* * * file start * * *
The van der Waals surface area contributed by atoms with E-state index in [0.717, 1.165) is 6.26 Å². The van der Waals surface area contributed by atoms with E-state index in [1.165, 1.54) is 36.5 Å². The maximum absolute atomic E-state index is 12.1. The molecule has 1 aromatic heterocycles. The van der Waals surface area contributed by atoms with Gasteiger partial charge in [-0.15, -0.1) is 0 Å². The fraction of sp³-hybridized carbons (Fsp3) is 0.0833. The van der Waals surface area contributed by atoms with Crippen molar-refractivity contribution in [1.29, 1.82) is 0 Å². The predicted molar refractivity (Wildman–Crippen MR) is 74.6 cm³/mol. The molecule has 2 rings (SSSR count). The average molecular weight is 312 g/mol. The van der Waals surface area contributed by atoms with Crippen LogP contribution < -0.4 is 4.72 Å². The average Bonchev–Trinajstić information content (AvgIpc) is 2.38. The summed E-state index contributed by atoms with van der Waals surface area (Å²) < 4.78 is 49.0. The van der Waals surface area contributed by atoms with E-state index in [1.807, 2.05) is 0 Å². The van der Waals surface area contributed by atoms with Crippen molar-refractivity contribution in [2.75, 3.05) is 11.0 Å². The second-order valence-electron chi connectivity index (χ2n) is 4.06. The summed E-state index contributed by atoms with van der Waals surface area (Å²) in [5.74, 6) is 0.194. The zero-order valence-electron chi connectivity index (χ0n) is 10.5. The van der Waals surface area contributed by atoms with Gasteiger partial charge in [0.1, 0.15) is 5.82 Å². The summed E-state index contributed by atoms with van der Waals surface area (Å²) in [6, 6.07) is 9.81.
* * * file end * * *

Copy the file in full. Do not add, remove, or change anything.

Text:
The van der Waals surface area contributed by atoms with E-state index in [0.717, 1.165) is 6.26 Å². The van der Waals surface area contributed by atoms with E-state index in [1.165, 1.54) is 36.5 Å². The maximum absolute atomic E-state index is 12.1. The molecule has 1 aromatic heterocycles. The van der Waals surface area contributed by atoms with Gasteiger partial charge in [-0.15, -0.1) is 0 Å². The fraction of sp³-hybridized carbons (Fsp3) is 0.0833. The van der Waals surface area contributed by atoms with Crippen molar-refractivity contribution in [1.29, 1.82) is 0 Å². The predicted molar refractivity (Wildman–Crippen MR) is 74.6 cm³/mol. The molecule has 2 rings (SSSR count). The average molecular weight is 312 g/mol. The van der Waals surface area contributed by atoms with Crippen LogP contribution < -0.4 is 4.72 Å². The average Bonchev–Trinajstić information content (AvgIpc) is 2.38. The summed E-state index contributed by atoms with van der Waals surface area (Å²) < 4.78 is 49.0. The van der Waals surface area contributed by atoms with E-state index in [1.807, 2.05) is 0 Å². The van der Waals surface area contributed by atoms with Crippen molar-refractivity contribution in [2.75, 3.05) is 11.0 Å². The second-order valence-electron chi connectivity index (χ2n) is 4.06. The summed E-state index contributed by atoms with van der Waals surface area (Å²) in [5.74, 6) is 0.194. The zero-order valence-electron chi connectivity index (χ0n) is 10.5. The van der Waals surface area contributed by atoms with Gasteiger partial charge in [0.1, 0.15) is 5.82 Å². The summed E-state index contributed by atoms with van der Waals surface area (Å²) in [6, 6.07) is 9.81.